The presidency is guilty of bombing by association By Nasiru Suwaid

Last week was definitely confusing. A series of disastrous disclosures emerged, first through the Farouk Lawan committee on fuel subsidy and then Henry Okah’s grave accusation that President Goodluck Jonathan masterminded the presidential swearing in and Independence Day bomb attacks in 2010.

The Farouk Lawan committee on fuel subsidy administration came out with a damning report on the culpability of the principal officials of the current regime in the fraudulent management of the subsidy support fund.

At about the same time, In South Africa, the trial of Henry Okah had begun. He was arraigned for complicity in the October 2010 bomb blast at the Eagle Square in Abuja. As part of his defence, he claimed in an affidavit that the President of the Federal Republic of Nigeria masterminded the bomb blasts at his swearing in and on the Independence Day both in 2010.

I do not wish to discuss Henry Okah’s claim as it is before a court of competent jurisdiction thus it is sub-judice. More so, the presidential spokesman, Reuben Abati has made it a point of duty to remind everyone that it contemptuous to speak about the matter because it has not yet attained judicial conclusion.

However, it is appropriate to ponder at the grave allegations on the person and office of the first citizen. For apart from the submissions serving as facts for the defense, it also serves as public information. Most of the accusations in the sworn brief are clearly beyond the cause of the trial, because they touched on issues bordering on a separate crime, which at the very least desires a strong rebuttal and in some instance requires the Office of the Attorney General of the Federation to initiate an action that will cause the opening of an investigation file.

Yet, with a similar document – the fuel subsidy report- the Attorney General of the Federation, who is also the chief law officer of the government stated the position of the President Goodluck Jonathan’s administration, and qualified the tedious product of legislative resolution as a mere a fact finding mission. And though the report has indicted some individuals as guilty of mismanagement in fuel subsidy regime, under the Nigerian legal system, the indicted are only acknowledged as suspects in the commission of a crime; which again has to be investigated by the relevant bodies. The report will then be transmitted to the prosecutor’s office to examine and set an effective mechanism for the appropriate punishment for the offenders.

Indeed one of the key recommendations of the report was the invitation of the Economic and Financial Crimes Commission and the Independent Corrupt Practices Commission, to confirm the indictment of the persons found complicit in the report.

Aside the usual Nigerian hysteria of mob lynching a suspect of a crime – that is never a situation that aids the course of justice. An investigative committee report by itself does not equate to tenderable evidence. In addition, the chairman of the committee in different forums, has stated that by the nature of the legislative arm, performing the task of an investigator without the requisite police training would be almost an impossible expectation especially as the individuals or groups that are subject of the examination have not cooperated with the committee. Thus to pick such a report and thrust it into technicalities of legal prosecutions, amounts to playing the Ostrich that merely buries its head in the sand and expect the rest of the world not to see the hairy mass of the rest of its body.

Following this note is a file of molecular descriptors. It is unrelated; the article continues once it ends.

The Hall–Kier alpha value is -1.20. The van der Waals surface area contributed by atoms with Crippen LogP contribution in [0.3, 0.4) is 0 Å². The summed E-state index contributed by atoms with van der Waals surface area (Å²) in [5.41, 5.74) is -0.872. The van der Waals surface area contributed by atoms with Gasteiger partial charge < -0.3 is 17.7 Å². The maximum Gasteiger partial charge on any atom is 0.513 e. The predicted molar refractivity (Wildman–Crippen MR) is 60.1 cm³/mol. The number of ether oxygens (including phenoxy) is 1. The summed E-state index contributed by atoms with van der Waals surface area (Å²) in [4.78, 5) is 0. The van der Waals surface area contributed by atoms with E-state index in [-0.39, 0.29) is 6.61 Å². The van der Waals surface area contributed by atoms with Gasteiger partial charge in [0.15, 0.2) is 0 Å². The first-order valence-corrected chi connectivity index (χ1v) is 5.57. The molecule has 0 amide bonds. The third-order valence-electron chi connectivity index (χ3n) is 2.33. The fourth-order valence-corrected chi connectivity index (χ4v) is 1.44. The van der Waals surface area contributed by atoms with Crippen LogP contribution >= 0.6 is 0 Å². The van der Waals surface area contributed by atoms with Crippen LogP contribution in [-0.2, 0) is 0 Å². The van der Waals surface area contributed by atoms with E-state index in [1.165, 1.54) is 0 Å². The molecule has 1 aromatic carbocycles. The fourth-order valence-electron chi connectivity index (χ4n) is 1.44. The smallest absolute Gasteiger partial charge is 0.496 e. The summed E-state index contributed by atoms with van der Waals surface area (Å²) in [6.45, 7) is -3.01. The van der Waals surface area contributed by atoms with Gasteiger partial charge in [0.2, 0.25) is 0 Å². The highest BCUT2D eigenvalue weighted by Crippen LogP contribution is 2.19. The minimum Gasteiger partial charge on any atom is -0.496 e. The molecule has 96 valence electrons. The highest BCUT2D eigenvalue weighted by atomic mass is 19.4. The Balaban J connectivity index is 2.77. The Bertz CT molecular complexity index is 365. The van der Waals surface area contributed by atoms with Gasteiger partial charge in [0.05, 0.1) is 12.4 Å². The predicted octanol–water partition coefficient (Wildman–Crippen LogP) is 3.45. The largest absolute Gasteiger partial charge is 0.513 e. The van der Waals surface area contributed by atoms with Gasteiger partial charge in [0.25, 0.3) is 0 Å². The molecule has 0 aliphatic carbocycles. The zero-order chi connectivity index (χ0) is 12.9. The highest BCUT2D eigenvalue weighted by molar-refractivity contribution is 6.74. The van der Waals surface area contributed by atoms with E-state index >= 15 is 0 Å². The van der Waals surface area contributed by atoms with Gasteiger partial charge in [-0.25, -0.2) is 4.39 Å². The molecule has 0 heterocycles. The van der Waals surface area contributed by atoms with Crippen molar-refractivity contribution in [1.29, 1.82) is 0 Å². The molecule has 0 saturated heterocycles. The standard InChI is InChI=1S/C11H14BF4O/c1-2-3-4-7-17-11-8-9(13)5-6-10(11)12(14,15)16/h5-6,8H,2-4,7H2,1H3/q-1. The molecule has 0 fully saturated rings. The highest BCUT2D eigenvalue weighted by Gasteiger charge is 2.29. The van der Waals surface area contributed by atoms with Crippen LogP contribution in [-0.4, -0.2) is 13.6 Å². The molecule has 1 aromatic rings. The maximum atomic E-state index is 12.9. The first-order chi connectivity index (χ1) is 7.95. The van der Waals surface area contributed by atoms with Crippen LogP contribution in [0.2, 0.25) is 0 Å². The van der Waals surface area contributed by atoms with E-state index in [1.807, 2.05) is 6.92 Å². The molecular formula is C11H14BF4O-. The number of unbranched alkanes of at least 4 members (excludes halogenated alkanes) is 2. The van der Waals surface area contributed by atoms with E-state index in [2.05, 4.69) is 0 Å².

However, while sifting and linking complicity are a primary requirement of a proper trial, under the expansive court of public opinion, a mere allegation harms the perception of honesty on political leaders, who by their acts or inactions have shown they are corrupt. Thus, while the presumption of innocence is fundament in any allegation that is yet to attain legal conclusion, under the template of public accountability and generally accepted behavioral norms, a mere creation of reasonable suspicion by a public official upon himself, is enough to attribute criminal intent on such individual.

As such despite all the confusion with the events of the preceding week, one thing that is certain is that the president having a relationship with Mr. Henry Okah, to the extent of appointing Mrs. Diezani Allison Madueke a minster, a rebuttal would have raised a valid ground for prosecutable perjury or defamation of character.

It is interesting to know that the majority of the indicted persons in the report maintain a beneficial relationship with the first citizen.  It is public knowledge that they are the biggest financiers of the campaign activities of the ruling party. Thus even if the law will not allow us to pass judgment, within the realm of the court of public opinion, in the very least, the presidency is guilty by association.



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